12 Awe-Inspiring American Castles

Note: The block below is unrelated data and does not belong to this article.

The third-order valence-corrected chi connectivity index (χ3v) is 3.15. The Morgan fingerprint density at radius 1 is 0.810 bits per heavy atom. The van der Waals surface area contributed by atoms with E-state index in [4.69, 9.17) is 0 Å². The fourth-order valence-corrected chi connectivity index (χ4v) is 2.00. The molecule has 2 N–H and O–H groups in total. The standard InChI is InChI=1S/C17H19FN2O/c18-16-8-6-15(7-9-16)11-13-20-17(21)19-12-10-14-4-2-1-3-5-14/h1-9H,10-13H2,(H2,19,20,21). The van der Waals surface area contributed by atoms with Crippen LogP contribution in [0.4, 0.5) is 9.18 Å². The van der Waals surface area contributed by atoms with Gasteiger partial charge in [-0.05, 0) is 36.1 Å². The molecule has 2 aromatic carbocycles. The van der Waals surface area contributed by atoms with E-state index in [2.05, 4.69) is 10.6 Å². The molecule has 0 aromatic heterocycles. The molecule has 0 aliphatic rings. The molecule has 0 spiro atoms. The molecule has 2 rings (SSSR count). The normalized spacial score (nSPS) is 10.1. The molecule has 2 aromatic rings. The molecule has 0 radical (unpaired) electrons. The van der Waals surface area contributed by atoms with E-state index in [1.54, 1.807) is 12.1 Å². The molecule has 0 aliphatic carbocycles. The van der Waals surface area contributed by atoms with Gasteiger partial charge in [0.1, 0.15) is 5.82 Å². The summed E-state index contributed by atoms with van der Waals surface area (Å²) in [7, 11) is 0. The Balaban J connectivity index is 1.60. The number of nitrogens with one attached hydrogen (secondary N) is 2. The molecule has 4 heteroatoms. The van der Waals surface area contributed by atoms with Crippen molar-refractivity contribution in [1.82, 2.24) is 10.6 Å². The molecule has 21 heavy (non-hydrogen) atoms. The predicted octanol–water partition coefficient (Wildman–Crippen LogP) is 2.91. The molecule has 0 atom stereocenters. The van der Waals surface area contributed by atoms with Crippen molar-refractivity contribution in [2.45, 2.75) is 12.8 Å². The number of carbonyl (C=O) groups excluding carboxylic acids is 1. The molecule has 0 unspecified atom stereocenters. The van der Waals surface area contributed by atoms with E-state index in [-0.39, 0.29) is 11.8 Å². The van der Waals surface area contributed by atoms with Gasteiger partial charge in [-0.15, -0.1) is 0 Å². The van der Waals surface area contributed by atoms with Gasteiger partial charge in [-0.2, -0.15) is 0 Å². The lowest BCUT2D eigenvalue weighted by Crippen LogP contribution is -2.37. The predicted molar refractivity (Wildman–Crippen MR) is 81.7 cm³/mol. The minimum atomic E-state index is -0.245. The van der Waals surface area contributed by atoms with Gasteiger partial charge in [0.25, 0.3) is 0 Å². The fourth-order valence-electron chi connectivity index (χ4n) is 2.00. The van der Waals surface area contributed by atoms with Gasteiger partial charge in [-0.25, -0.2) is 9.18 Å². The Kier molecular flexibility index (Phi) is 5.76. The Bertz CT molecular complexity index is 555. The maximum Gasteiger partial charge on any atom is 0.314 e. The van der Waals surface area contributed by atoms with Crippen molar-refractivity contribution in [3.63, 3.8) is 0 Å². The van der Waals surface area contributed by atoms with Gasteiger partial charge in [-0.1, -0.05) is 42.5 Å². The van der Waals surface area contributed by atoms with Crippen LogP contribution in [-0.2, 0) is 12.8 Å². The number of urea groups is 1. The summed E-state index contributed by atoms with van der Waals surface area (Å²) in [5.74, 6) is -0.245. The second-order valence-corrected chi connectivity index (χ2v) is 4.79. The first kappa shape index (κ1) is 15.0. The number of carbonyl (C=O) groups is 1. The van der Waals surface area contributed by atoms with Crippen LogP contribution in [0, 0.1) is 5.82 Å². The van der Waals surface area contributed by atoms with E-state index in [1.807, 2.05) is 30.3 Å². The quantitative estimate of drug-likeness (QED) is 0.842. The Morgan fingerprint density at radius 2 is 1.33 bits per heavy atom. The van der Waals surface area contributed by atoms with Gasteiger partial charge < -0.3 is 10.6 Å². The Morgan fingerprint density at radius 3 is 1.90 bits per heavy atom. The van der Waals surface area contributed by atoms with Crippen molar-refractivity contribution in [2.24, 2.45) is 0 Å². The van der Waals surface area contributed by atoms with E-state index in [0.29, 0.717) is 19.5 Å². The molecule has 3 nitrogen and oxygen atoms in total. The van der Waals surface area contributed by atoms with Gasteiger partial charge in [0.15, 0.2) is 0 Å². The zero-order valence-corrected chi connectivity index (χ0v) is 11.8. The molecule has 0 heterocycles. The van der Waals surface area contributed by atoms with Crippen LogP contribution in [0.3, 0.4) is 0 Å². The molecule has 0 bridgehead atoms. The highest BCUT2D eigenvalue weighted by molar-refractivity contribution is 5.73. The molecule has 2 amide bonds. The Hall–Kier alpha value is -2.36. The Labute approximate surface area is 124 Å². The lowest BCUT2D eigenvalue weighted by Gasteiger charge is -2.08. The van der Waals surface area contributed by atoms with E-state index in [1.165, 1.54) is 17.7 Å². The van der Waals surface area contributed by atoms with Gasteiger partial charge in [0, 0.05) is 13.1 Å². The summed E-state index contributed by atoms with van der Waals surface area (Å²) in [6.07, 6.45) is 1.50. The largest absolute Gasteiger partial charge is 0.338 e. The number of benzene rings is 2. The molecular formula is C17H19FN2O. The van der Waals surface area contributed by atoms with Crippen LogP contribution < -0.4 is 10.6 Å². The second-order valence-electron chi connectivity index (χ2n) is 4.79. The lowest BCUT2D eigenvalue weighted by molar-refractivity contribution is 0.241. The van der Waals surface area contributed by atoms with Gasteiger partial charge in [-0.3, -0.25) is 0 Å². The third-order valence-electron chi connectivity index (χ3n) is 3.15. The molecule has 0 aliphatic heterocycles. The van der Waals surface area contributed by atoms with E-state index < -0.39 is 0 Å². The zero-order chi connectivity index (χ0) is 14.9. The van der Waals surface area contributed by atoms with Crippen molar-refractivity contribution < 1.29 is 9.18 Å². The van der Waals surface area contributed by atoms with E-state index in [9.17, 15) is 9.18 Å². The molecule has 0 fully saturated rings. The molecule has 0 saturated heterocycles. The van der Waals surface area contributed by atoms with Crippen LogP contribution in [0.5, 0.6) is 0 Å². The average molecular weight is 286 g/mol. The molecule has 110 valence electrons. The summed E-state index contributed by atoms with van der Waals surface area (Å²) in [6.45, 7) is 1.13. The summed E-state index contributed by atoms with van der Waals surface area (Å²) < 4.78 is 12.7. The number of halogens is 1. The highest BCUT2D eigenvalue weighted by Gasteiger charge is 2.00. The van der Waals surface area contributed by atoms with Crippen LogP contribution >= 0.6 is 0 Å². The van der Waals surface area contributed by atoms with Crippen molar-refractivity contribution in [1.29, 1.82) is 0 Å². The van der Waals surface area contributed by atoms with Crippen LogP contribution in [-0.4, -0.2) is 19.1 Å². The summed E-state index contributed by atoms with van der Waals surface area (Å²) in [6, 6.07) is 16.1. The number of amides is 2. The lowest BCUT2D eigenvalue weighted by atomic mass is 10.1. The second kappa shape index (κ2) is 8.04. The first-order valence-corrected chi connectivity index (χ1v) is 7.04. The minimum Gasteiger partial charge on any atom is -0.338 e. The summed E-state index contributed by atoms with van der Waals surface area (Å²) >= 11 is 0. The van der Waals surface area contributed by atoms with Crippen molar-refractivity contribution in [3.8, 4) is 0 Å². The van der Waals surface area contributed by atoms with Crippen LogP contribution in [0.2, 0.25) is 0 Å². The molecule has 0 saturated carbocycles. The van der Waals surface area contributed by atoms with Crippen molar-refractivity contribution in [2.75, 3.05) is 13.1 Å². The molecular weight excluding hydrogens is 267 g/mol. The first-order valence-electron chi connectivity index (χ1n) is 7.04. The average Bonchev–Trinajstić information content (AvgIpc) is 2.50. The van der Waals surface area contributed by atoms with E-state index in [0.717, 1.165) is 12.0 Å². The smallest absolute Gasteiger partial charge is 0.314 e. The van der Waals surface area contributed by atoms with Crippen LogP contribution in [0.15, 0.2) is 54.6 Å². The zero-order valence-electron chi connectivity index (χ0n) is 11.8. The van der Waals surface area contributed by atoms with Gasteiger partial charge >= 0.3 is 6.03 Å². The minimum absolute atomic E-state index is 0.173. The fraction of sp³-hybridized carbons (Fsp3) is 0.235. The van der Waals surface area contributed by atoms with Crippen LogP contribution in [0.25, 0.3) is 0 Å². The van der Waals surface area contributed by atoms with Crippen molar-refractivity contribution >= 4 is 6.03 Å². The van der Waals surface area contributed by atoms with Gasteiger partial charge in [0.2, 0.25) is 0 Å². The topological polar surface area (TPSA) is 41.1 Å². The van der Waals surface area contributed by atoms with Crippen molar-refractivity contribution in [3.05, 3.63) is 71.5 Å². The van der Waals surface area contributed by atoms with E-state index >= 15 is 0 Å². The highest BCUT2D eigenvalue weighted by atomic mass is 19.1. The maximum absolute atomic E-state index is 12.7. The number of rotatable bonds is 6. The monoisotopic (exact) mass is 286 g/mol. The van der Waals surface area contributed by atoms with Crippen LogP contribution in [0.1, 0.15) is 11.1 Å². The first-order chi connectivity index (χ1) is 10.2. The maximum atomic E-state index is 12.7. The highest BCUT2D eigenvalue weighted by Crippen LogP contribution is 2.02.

Who doesn't go a bit giddy at the sight of a castle? The good news is that you don't have to head to Europe for honest-to-goodness ones of the Cinderella variety—we have plenty right here in our own backyard. Railroad barons commissioned most of these estates, but at least one housed a legitimate king and queen (bet you didn't know this country had its own history of royalty!). Each is an engineering wonder in its own right, with some even constructed out of old-world castles that were shipped across the ocean. And each is open to tours should you decide to make a trip (a select few will even let you spend the night). Read this and you might just discover a side of America you never knew existed. SEE THE 12 AWE-INSPIRING CASTLES 1. GREY TOWERS CASTLE  Most colleges contend to be fortresses of learning, but Arcadia University in the suburbs north of Philadelphia can back it up with battlements acquired in 1929. Grey Towers was built by eclectic sugar refiner William Welsh Harrison between 1893 and 1898 and modeled after Northumberland's Alnwick Castle (a.k.a. the most archetypal expression of the medieval style). The 40 rooms wowed with gilded ceilings, tapestries, ornamental paintings, and hand-carved walnut and mahogany woodwork in styles from French Renaissance to Louis XV—and of course a Mirror Room—while secret passages behind fireplaces and underground tunnels. Self-guided tours of public areas are possible while classes are in session (the building now contains dorm rooms and administration offices). Free brochures outline the history. 450 South Easton Rd., Glenside, PA, 215/572-2900, arcadia.edu. 2.'IOLANI PALACE  Other properties on this list may be bigger and more lavish, but the 'Iolani Palace has one thing above them all: legitimacy. America's only true palace—as in, royalty resided here—was built from 1879 to 1882 by King Kalakua and Queen Kapi'olani. The goal was to enhance the prestige of modern Hawaii in a kind of Victorian-era keeping up with the Joneses. (The palace had electricity and a telephone even before the White House.) Stone-faced with plenty of koa wood inside, the two-floor American Florentine–style building includes a throne room, grand hall, and private suites, including the upstairs room where the queen was imprisoned for five months following the 1895 coup. Today, concerted efforts are underway to find artifacts and furniture (like the king's ebony and gilt bedroom set) that were auctioned off by the post-coup Provisional Government. 364 South King St., Honolulu, HI, 808/522-0832, iolanipalace.org. Admission $12, guided tour $20. 3. HAMMOND CASTLE  Like a modern-day Frankenstein's castle on Massachusetts's rocky Atlantic shore, Abbadia Mare (Abbey by the Sea) served as both home and laboratory for prolific inventor John Hayes Hammond Jr. after it was completed in 1929. Hammond is largely credited as the "Father of the Radio Control," as in tanks and planes and remote-controlled cars. He was also a lover of medieval art, and the castle was designed to showcase his collection. The building itself is a blend of 15th-, 16th-, and 18th-century styles, including a great hall with elaborate rose windows and pipe organ plus a courtyard featuring a two-story meat market/wine merchant's house brought over from southern France. And, yes, like any proper mad scientist, he made sure there were secret passageways. Self-guided tours are available along with annual Renaissance Faire fund-raisers, psychic gatherings, and spooky Halloween events. 80 Hesperus Ave., Gloucester, MA, 978/283-2080, hammondcastle.org. Admission $10. 4. FONTHILL CASTLE  Celebrating its centennial in 2012, the former home of industrialist-turned-archaeologist Henry Mercer is an ode to artisanship: All 44 rooms (10 bathrooms, five bedrooms, and 200 windows), 32 stairwells, 18 fireplaces, and 21 chimneys are hewn from hand-mixed reinforced concrete in a mishmash of medieval, Gothic, and Byzantine styles. Thousands of handcrafted ceramic tiles were inset throughout, including Mercer's own Moravian-style tiles plus Persian, Chinese, Spanish, and Dutch productions he collected. Today, the 60-acre Bucks County estate serves as a museum to pre-industrial life, with 900 American and European prints at Fonthill and even more artifacts (like a whale boat and Conestoga wagon) in its sister building, the Mercer Museum, a fun house–like six-story castle in its own right. East Court St. and Rt. 313, Doylestown, PA, 215/348-9461, mercermuseum.org. Admission $12. 5. CASTELLO DI AMOROSA  Word to the wise: Imbibe the cabernet sauvignon and pinot grigio at the Castello di Amorosa winery carefully, because somewhere in the 121,000-square-foot, 107-room, eight-level complex there's a dungeon with a functional Renaissance-era iron maiden. It took 14 years to construct the castle using historically accurate medieval building techniques. The end result is an "authentic" 12th- and 13th-century Tuscan castle with drawbridge and moat. The frescoes in the Great Hall and Knights' Chamber are hand-painted, some 8,000 tons of Napa Valley stone hand-chiseled, the Hapsburg-era bricks, hand-forged nails and chandeliers, and 500-year-old fireplace all tediously imported from Europe. That sense of awe? Very modern. 4045 N. St. Helena Highway, Calistoga, CA, 707/967-6272, castellodiamorosa.com. Admission $18, including wine tasting. 6. BOLDT CASTLE  What do you do when you come across a heart-shaped isle while vacationing with your wife in the Thousand Islands? If you're upstart industrialist George Boldt, you buy it and hire 300 stonemasons, carpenters, and artists to build a six-story, 120-room testament to your love. There were Italian gardens, a dove-cote, and a turreted powerhouse, plus all the imported Italian marble, French silks, and Oriental rugs money could buy. But when his wife Louise died in 1904, the heartbroken Boldt ceased construction on the Rhineland-style Taj Mahal and left it to the elements for 73 years. Today, tourists can visit from May to October for self-guided tours—or book a wedding in the stone gazebo. +44° 20' 40.29" N, -75° 55' 21.27" W, Heart Island, Alexandria Bay, NY, 315/482-9724, boldtcastle.com. Admission $8. 7. GILLETTE CASTLE  It's elementary: Get famous (and rich) by playing Sherlock Holmes on the stage; build your own Baskerville Hall. Pet project of campy eccentric William Hooker Gillette, the 24-room castle was completed in 1919 by a crew of 20 men over five years using the actor/playwright's own drafts and designs. It's also the focal point of his 184-acre Seventh Sister estate, a forested bluff overlooking the Connecticut River. Outside, the local fieldstone reads like crumbling medieval; inside, the built-in couches, curious detailing, and inventive hand-carved southern white oak woodwork is all arts and crafts. As for cat images? There are 60. (Gillette had 17 feline friends.) Gillette Castle State Park, 67 River Rd., East Haddam, CT, 860/526-2336, ct.gov. Grounds open year-round; interior tours available Memorial Day to Columbus Day. Admission $6. 8. OHEKA CASTLE  Second behind Asheville's Biltmore as the largest private estate in the nation, OHEKA—an acronym of Otto Herman Kahn, its millionaire financier original owner—ended up abandoned in the late 1970s and sustained extensive damage from fires, vandals, and neglect. After a 20-year renovation, it's back in form and is now a 32-room luxury hotel. Think Downton Abbey just an hour from Manhattan (themed packages available), or for that matter, Citizen Kane (photos of it were used in the film). Originally set on 443 acres, massive tons of earth were moved to make the hilltop location of the 127-room, 109,000-square-foot manse the highest point in Long Island. The Olmsted Brothers planned the formal gardens, the Grand Staircase was inspired by Fontainebleau's famous exterior one, and 126 servants tended to the six-person family when they came for weekends and summers. The 1919 price tag: $11 million. That's $110 million in today's money. Sounds about right for a man whose likeness inspired Mr. Monopoly. 135 West Gate Dr., Huntington, NY, 631/659-1400, oheka.com. Admission $25. Double rooms from $395 per night. Guided tours available. 9. BISHOP'S PALACE  Of all the Gilded Age Victorians built by Nicholas Clayton along Galveston's Gulf Coast, the Bishop's Palace (née Gresham Castle, 1893, after its original owner, Santa Fe railroad magnate Walther Gresham) remains the grandest—and not just because its steel and stone hulk survived the Great Storm of 1900. Its small lot and oversized proportions with château-esque detailing of steeply peaked rooflines and sculptural chimneys still dominate the street, while inside the 14-foot coffered ceilings, 40-foot octagonal mahogany stairwell, stained glass, plaster carvings, and Sienna marble columns exude richness. Keep a lookout for the bronze dragon sculptures. After serving as a Catholic bishop's residence for 50 years, the house is now open for tours. Book a private guide to see the usually off-limits third floor. 1402 Broadway, Galveston, TX, 409/762-2475, galveston.com. Admission $10, private tours from $50. 10. CASTLE IN THE CLOUDS  Location, location, location—as important in castles to fending off conquers as forgetting Gilded Age woes. And for millionaire shoe baron Thomas Plant, that meant setting his 1914 Lucknow Estate (named after the Indian city he loved) on the rim of an extinct caldera high in the Ossipee Mountains with unbroken views over 6,300 private acres of woods and lakes. The mansion by comparison is relatively subdued: A mere 16 rooms, it's practically minuscule compared to the other castles on this list. Throughout, the arts and crafts philosophy of artisanship and living in harmony with nature is expressed in the stone walls, inventive handiwork like the jigsaw floor in the kitchen, and functional decor that eschews ostentation—all planned at Plant's 5-foot-4 height—plus a few technological innovations like a needle shower, self-cleaning oven, brine fridge, and central-vacuuming system. Much remains wholly preserved today. Route 171, 455 Old Mountain Rd., Moultonborough, NH, 603/476-5900, castleintheclouds.org. Admission $16. 11. THORNEWOOD CASTLE  It's not every day Stephen King chooses your luxury B&B as setting for his haunted-house TV miniseries Rose Red. Then again it's not every day that a 400-year-old Elizabethan manor house is dismantled brick-by-brick and shipped round Cape Horn to be incorporated into an English Tudor Gothic castle in the Pacific Northwest, as Thornewood was from 1908 to 1911. The property was a gift from Chester Thorne, one of the founders of the Port of Tacoma, to his wife and apropos of its origin, the 54-room castle is now a prime wedding venue, with antiques and artwork galore plus an Olmsted Brothers–designed garden and three acres of fir-dotted grounds overlooking American Lake. Book a room to get an inside look at the building; there are also tours and events that are occasionally open to the public. 8601 N. Thorne Lane Southwest, Lakewood, WA, 253/584-4393, thornewoodcastle.com. Double rooms from $300 per night. 12. HEARST CASTLE  Understatement of the millennium: William Randolph Hearst's 1919 directive to architect Julia Morgan to "build a little something" on his ranch in San Simeon. Then again, a 115-room "Casa Grande" inspired by a Spanish cathedral is a relatively modest proposition compared to the 250,000 acres and the 13 miles of coastline it's set on. It's when you add in the three additional Mediterranean Revival guesthouses (46 more rooms total), 127 acres of gardens, the Neptune pool with authentic Roman temple pediment, the zoo with roaming reindeer and zebra, Egyptian Sekhmet statues on the terraces, and the private airstrip that things get a bit over-the-top. Magnificent doesn't begin to describe the museum-quality artwork, which drove the architecture as much as anything, from Renaissance statuary to Gothic tapestries and entire ceilings, nor the palatial scale of the publishing magnate's vision for "La Cuesta Encantada" (The Enchanted Hill)—still unfinished upon his death in 1951. 750 Hearst Castle Rd., San Simeon, CA, 800/444-4445, hearstcastle.org. Admission from $25.